When I was about 10 years old my cousin and I set out to make a couple of slingshots.  We used the

forks from an oak tree, rubber from an inter-tube, and a pouch from the tongue of a shoe.  Then to put

parts together with a string we used conventional ways- they worked only fair.  I think that something in

the way of an idea laid dormant until I started to make the slingshot for my son Allan when he was

about 9 years old.  I wondered again how to attach the bands to the fork.  I thought of running the

bands inside the fork, then using a rubber lube I could shorten the bands, hense greater power.     

While deciding how to attach the bands, I hit on the idea of running the bands inside the fork.  It was

through this I discovered that the greatest factor for increasing velocity or propelling heavier projectiles

was to maximize the duration of applied force.  I used wheels and various configurations and when the

combination was right the results were startling.  I then applied for a patent. At this point the old adage,

"If you want something done right..." seemed appropriate.  We decided that rather than waste any more

time we would bring the benefits of my invention directly to the public.  We had several designs over

the next few years and Kent Shephard, the one with the world's largest slingshot collection had bought

some of each.  Slingthing tm, Pocket Sock It tm, Super Sling TM  As we didn't have the resources and

didn't have the sales and couldn't find a company to take over, it had to be put aside for the time being.

It wasn't from the lack of trying.  We contacted several companies with limited interest and several

other sports related companies also with limited interest.  I had several ideas for spear guns too and

contacted several companies and provided some models to test on an actual dive.  A  company report

stated that my 25 lb band was equal to his 50 lb band and my 50 lb  band was equal to his double 50 lb

bands but this company felt the smaller band concept would be a marketing problem.  Another

company gave me a model to put my modification on.  They decided against it and sent only the

modification back with a letter.  Some time later their engineer wrote to me and stated that I was right in

about 3 different ways and tried to interest the company.  Unfortunatley he was fired for this.

The third company was very interested but thought I couldn't get them enough patent protection. 

When we were develping Com Bow Sling TM I had one model for full length arrows that proved to be as

powerful as Slingthing with about 1/2 the pull.  One leading slingshot manufacturer was very interested.

I had a model for shooting full length arrows and they agreed that it beat the Compound Bow.  We took

this Com Bow Sling TM to a company and they were impressed as it could shoot a light aluminum arrow

as fast as 200 feet per second.  They actually paid me for 2 - 3 months to hold this Com Bow Sling idea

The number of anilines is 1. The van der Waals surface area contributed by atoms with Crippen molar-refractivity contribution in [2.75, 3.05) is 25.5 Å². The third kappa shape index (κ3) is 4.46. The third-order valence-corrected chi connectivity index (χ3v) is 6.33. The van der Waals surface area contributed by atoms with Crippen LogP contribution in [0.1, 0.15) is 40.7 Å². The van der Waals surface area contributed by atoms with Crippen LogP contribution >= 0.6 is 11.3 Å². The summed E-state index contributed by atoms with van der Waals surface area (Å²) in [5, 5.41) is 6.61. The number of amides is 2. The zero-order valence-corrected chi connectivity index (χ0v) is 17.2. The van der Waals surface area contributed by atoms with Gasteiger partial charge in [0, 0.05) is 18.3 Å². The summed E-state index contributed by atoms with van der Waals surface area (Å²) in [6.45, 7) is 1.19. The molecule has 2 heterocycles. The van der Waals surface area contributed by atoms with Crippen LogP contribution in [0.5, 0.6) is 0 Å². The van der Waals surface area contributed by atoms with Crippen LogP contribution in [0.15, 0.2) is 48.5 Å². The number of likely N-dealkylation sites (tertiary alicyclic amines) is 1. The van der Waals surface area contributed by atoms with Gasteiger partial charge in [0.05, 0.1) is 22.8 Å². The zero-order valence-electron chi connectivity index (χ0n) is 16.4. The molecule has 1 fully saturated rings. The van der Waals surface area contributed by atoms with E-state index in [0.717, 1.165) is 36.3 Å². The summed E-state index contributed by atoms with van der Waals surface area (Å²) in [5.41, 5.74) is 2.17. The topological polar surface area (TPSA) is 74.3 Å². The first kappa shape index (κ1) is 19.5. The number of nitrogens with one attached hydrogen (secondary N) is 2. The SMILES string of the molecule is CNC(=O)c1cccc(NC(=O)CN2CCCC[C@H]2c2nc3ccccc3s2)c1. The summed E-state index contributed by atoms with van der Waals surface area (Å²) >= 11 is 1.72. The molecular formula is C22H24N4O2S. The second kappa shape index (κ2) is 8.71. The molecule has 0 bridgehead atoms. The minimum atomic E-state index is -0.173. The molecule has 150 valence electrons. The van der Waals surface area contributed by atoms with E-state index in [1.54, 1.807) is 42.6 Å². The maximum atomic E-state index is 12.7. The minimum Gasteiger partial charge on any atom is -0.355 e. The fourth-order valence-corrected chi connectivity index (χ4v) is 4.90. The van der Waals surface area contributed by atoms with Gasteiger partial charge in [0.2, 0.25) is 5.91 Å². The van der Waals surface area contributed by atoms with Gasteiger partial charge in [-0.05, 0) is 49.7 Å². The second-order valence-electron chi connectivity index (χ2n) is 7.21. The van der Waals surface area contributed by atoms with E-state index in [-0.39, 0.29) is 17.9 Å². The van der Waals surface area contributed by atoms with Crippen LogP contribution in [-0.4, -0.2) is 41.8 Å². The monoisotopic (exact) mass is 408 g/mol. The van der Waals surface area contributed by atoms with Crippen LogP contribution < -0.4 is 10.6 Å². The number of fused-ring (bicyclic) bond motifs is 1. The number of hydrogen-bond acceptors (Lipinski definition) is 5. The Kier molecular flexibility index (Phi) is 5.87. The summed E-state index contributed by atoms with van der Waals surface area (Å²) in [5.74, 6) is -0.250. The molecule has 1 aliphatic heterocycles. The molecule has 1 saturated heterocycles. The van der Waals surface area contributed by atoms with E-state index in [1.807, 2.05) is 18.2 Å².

for them.  Legal problems on their main product line made it so they couldn't continue.   They were very

sorry and gave me a couple of their bows and a cronograph.  We tried some other companies to no

avail.  So we started a little corporation called Non Fire Arms Inc. and we went to an Ad Agency and

they had pictures, instructions, and press releases and sent them to several magazines and a few were

published.  We were off and running.....  We got quite a few orders and established some dealers and

after about a year Beeman looked me up and it led to a 2 year exclusive sales contract.  Things went

along pretty well for over 2 years except some of the dealers we had established before Beeman came

were not being honored.   It was about this time another company expressed interest and were going

to help me build Com Bow Slings.  This company was also working on some military applications and

recently found that did not work out.  This company decided to build a big cross bow called the Linear

Bow.   Some how the priorities changed and filling Com Bow Sling orders slipped and the Linear Bow

took presidence.  At this point the orders for Beeman were not being filled for a year or more. It took

awhile to get my rights back.  At this point Beeman was not interested in continuing.   We tried to get

started again but never did.   It was at this time the initial design and models for the Hotshot tm were

tested and develped.  We moved to Arizona in 1996 from California. I lost my wonderful wife of 44 years

in 2000.  I had to do something and I turned to my Com Bow Sling and had a one piece extrusion made.

I also worked on improving several things.  I also worked on some interesting new designs and made

some models with more extrusions.   I have always used extrusions because I have worked in an

extrusion plant and I knew how extrusions could be used in a design.  My son Allan has agreed to help

me and work with me and his wife Kathleen will help with marketing, webpage work and

correspondence.








The Com Bow Sling Story

To read these articles more fully just right click your mouse and save to your hard drive for ease of reading
Blair's ComBow Slings TM
Web Site Designed by Kathleen Blair & Hosted By Robert Blair
                          All inventions have been copyrighted.
This page was last updated: February 24, 2012
Inventor Robert Blair is shown holding his new invention, the Slingthing on  the front page of the Watsonville Register-Pajaronian   December 1967
Robert Blair's Com Bow Sling.  The inventor signed a two year exclusive sales contract with Beeman and put his invention in production and this article was in the Survive magazine in the early 1980's. 
Robert Blair's Com Bow Sling was offered for sale in the  Bonnie Bowman's yearly archery catalogue in 1979
Robert Blair in the Bow and Arrow magazine in 1968 with one of his inventions- the Slingthing
Continuation of Survive Magazine's article